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Given

expr = f[x, g[y], z]

In the following query, the pattern h_[__, c_] appears as last slot in Alternatives:

Cases[expr, (h_[c_] | h_[c_, __] | h_[__, c_, __] | h_[__, c_]) :> 
  h -> c, {0, Infinity}]

Gives

{g -> y, f -> x}

Ie, "f[__,z]" is not matched but is matched when the pattern is rotated to the first slot:

Cases[expr, (h_[__, c_] | h_[c_] | h_[c_, __] | h_[__, c_, __]) :> 
  h -> c, {0, Infinity}]

Which gives:

{g -> y, f -> z}

Souldn't Alternatives be commutative? Apparentely only the first match per level is returned. Is there a method to return x, y and z containing patterns?

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What result are you seeking to obtain, precisely? –  mfvonh Jun 24 at 22:35
    
{f->x,f->g,f->z,g->y} –  alancalvitti Jun 24 at 22:36
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2 Answers 2

up vote 7 down vote accepted
  • Patterns in Alternatives are tried in order
  • Only the first pattern that matches is "applied" to the expression.
  • Cases does not support multiple patterns outside of Alternatives.

I suppose it could be interesting to debate that design decision but nevertheless that's the way it works at this time.

You could of course search with multiple passes:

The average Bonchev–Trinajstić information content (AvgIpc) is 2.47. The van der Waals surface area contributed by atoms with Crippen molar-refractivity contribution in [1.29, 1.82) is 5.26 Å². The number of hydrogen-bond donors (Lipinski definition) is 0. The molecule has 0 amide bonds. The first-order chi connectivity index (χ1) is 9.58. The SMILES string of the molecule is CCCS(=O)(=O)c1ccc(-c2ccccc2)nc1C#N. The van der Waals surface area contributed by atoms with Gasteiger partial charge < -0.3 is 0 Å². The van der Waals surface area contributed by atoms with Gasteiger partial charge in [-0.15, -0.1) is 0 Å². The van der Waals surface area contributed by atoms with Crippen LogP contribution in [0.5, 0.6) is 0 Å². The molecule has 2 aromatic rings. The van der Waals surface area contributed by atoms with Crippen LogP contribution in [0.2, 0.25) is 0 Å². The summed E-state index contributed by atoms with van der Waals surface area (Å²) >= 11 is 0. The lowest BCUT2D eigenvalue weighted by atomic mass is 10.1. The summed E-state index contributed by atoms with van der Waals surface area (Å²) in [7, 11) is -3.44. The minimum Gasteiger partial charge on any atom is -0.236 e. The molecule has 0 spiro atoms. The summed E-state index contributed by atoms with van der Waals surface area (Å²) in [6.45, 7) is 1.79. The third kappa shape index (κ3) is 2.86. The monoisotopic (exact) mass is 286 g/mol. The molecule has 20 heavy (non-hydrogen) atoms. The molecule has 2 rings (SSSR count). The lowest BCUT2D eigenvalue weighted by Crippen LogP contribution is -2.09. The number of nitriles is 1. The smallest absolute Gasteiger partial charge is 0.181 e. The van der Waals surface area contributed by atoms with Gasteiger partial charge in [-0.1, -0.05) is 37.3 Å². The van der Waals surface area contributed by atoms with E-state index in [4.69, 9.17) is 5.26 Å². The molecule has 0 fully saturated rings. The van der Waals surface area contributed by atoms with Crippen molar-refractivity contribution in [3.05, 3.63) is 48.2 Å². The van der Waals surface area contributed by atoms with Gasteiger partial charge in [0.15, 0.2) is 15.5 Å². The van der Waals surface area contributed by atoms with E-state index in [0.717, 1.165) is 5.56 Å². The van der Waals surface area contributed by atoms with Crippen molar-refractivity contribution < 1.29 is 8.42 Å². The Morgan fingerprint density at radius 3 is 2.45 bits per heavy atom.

expr = f[x, g[y], z]
pat = h_[c_] | h_[c_, __] | h_[__, c_, __] | h_[__, c_];

Join @@ (Cases[expr, # :> h -> c, {0, -1}] & /@ List @@ pat)
{g -> y, f -> x, f -> g[y], f -> z}

Or using ReplaceList and Level:

rules = # :> h -> c & /@ List @@ pat
Join @@ (ReplaceList[#, rules] & /@ Level[expr, {0, -1}])

Since neither of these is efficient you could subvert the normal evaluation by using side-effects, e.g. with Condition:

Module[{f},
  f[pat] := 1 /; Sow[h -> c];
  Reap[Scan[f, expr, {0, -1}]][[2, 1]]
]
{g -> y, f -> x, f -> g[y], f -> z}

Or more cleanly, though perhaps rather enigmatically, using Cases itself:

Reap[Cases[expr, pat :> 1 /; Sow[h -> c], {0, -1}];][[2, 1]]
{g -> y, f -> x, f -> g[y], f -> z}

Finally, if traversal order is irrelevant:

Reap[expr /. pat :> 1 /; Sow[h -> c]][[2, 1]]
{f -> x, f -> g[y], f -> z, g -> y}

A note regarding another ramification of Alternatives is here:


NOTE: It looks like my assumptions about efficiency were wrong, and the multi-pass method may be more efficient than the rest. I need to explore this further but I have neither the time nor the interest right now.

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1  
In the last two instances I think you could simplify pat = h_[___, c_, ___], too. –  mfvonh Jun 24 at 23:08
    
@mfvonh Great point, but I was assuming the given patterns were merely toy examples and I did not wish to tamper with them. –  Mr.Wizard Jun 24 at 23:09
    
@Mr.Wizard, thanks, this is great. But how to modify so that the output only matches heads like 'f->g' rather than f->g[y]' –  alancalvitti Jun 24 at 23:33
    
@mfvonh, I tried h_[__, c, ___] but it didn't work. –  alancalvitti Jun 24 at 23:33
    
@alancalvitti Why shouldn't f -> g[y] be included? Because g[y] is not atomic? Because g[y] has already matched a pattern? Something else? –  Mr.Wizard Jun 24 at 23:36
show 3 more comments
Flatten@{Head[expr] -> # & /@ Level[expr, {1}], 
  Thread[Cases[expr, x_[_] -> x] -> Cases[expr, _[x_] -> x]]}
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Thanks. I will edit it. –  Algohi Jun 24 at 23:25
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